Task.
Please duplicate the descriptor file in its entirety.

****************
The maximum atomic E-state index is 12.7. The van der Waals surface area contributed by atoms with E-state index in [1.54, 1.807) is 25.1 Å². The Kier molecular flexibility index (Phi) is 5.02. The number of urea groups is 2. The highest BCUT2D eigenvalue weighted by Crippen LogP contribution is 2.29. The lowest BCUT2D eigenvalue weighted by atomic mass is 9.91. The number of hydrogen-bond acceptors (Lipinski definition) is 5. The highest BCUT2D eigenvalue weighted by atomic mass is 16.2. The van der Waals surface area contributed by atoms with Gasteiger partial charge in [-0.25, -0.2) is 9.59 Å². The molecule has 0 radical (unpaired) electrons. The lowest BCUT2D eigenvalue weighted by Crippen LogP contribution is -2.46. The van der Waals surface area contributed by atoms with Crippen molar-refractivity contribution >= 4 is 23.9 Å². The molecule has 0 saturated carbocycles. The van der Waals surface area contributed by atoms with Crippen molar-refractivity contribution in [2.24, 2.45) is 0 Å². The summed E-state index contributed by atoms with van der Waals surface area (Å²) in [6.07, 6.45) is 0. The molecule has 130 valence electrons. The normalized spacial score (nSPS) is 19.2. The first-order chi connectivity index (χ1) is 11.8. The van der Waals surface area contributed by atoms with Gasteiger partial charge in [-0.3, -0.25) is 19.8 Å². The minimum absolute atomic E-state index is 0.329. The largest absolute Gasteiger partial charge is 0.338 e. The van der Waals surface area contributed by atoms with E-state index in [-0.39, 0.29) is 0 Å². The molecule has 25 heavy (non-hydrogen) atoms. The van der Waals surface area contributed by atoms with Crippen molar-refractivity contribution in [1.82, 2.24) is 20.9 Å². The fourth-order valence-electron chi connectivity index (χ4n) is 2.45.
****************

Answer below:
The maximum atomic E-state index is 12.7. The van der Waals surface area contributed by atoms with E-state index in [1.54, 1.807) is 25.1 Å². The Kier molecular flexibility index (Phi) is 5.02. The number of urea groups is 2. The highest BCUT2D eigenvalue weighted by Crippen LogP contribution is 2.29. The lowest BCUT2D eigenvalue weighted by atomic mass is 9.91. The number of hydrogen-bond acceptors (Lipinski definition) is 5. The highest BCUT2D eigenvalue weighted by atomic mass is 16.2. The van der Waals surface area contributed by atoms with Gasteiger partial charge in [-0.25, -0.2) is 9.59 Å². The molecule has 0 radical (unpaired) electrons. The lowest BCUT2D eigenvalue weighted by Crippen LogP contribution is -2.46. The van der Waals surface area contributed by atoms with Crippen molar-refractivity contribution >= 4 is 23.9 Å². The molecule has 0 saturated carbocycles. The van der Waals surface area contributed by atoms with Crippen molar-refractivity contribution in [2.24, 2.45) is 0 Å². The summed E-state index contributed by atoms with van der Waals surface area (Å²) in [6.07, 6.45) is 0. The molecule has 130 valence electrons. The normalized spacial score (nSPS) is 19.2. The first-order chi connectivity index (χ1) is 11.8. The van der Waals surface area contributed by atoms with Gasteiger partial charge in [-0.3, -0.25) is 19.8 Å². The minimum absolute atomic E-state index is 0.329. The largest absolute Gasteiger partial charge is 0.338 e. The van der Waals surface area contributed by atoms with E-state index in [-0.39, 0.29) is 0 Å². The molecule has 25 heavy (non-hydrogen) atoms. The van der Waals surface area contributed by atoms with Crippen molar-refractivity contribution in [1.82, 2.24) is 20.9 Å². The fourth-order valence-electron chi connectivity index (χ4n) is 2.45.